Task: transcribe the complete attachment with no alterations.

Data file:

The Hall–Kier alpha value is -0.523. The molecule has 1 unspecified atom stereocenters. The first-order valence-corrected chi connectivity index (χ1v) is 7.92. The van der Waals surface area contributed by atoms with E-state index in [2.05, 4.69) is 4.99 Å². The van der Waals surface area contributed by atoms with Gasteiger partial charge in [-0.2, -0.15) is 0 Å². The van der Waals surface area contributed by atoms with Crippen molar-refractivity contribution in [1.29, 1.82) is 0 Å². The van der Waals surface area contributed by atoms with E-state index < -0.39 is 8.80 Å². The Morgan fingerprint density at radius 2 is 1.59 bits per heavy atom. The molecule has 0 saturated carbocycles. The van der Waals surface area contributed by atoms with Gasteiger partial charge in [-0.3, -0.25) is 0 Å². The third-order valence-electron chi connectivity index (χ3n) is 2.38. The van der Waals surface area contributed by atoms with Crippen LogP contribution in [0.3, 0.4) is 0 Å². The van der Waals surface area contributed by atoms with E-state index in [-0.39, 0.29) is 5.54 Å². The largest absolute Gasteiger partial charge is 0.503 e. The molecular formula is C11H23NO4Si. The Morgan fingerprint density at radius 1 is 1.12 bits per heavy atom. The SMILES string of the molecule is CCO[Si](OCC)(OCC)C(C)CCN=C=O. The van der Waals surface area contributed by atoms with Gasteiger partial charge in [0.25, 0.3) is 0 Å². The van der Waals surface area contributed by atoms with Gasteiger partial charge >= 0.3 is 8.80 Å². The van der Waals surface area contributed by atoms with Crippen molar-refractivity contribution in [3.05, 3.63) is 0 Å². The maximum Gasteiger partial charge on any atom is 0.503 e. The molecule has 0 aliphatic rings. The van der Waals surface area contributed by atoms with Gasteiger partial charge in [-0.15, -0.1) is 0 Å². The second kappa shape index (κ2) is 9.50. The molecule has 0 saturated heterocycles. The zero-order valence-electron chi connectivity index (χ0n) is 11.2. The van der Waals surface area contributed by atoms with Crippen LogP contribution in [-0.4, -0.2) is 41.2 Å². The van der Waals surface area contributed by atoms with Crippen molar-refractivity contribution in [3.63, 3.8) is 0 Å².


The Hall–Kier alpha value is -0.523. The molecule has 1 unspecified atom stereocenters. The first-order valence-corrected chi connectivity index (χ1v) is 7.92. The van der Waals surface area contributed by atoms with E-state index in [2.05, 4.69) is 4.99 Å². The van der Waals surface area contributed by atoms with Gasteiger partial charge in [-0.2, -0.15) is 0 Å². The van der Waals surface area contributed by atoms with Crippen molar-refractivity contribution in [1.29, 1.82) is 0 Å². The van der Waals surface area contributed by atoms with E-state index < -0.39 is 8.80 Å². The Morgan fingerprint density at radius 2 is 1.59 bits per heavy atom. The molecule has 0 saturated carbocycles. The van der Waals surface area contributed by atoms with Gasteiger partial charge in [-0.3, -0.25) is 0 Å². The third-order valence-electron chi connectivity index (χ3n) is 2.38. The van der Waals surface area contributed by atoms with Crippen LogP contribution in [0.3, 0.4) is 0 Å². The van der Waals surface area contributed by atoms with E-state index in [-0.39, 0.29) is 5.54 Å². The largest absolute Gasteiger partial charge is 0.503 e. The molecular formula is C11H23NO4Si. The Morgan fingerprint density at radius 1 is 1.12 bits per heavy atom. The SMILES string of the molecule is CCO[Si](OCC)(OCC)C(C)CCN=C=O. The van der Waals surface area contributed by atoms with Gasteiger partial charge in [0.25, 0.3) is 0 Å². The van der Waals surface area contributed by atoms with Gasteiger partial charge >= 0.3 is 8.80 Å². The van der Waals surface area contributed by atoms with Crippen molar-refractivity contribution in [3.05, 3.63) is 0 Å². The maximum Gasteiger partial charge on any atom is 0.503 e. The molecule has 0 aliphatic rings. The van der Waals surface area contributed by atoms with Gasteiger partial charge in [-0.15, -0.1) is 0 Å². The second kappa shape index (κ2) is 9.50. The molecule has 0 saturated heterocycles. The zero-order valence-electron chi connectivity index (χ0n) is 11.2. The van der Waals surface area contributed by atoms with Crippen LogP contribution in [-0.4, -0.2) is 41.2 Å². The van der Waals surface area contributed by atoms with Crippen molar-refractivity contribution in [3.63, 3.8) is 0 Å².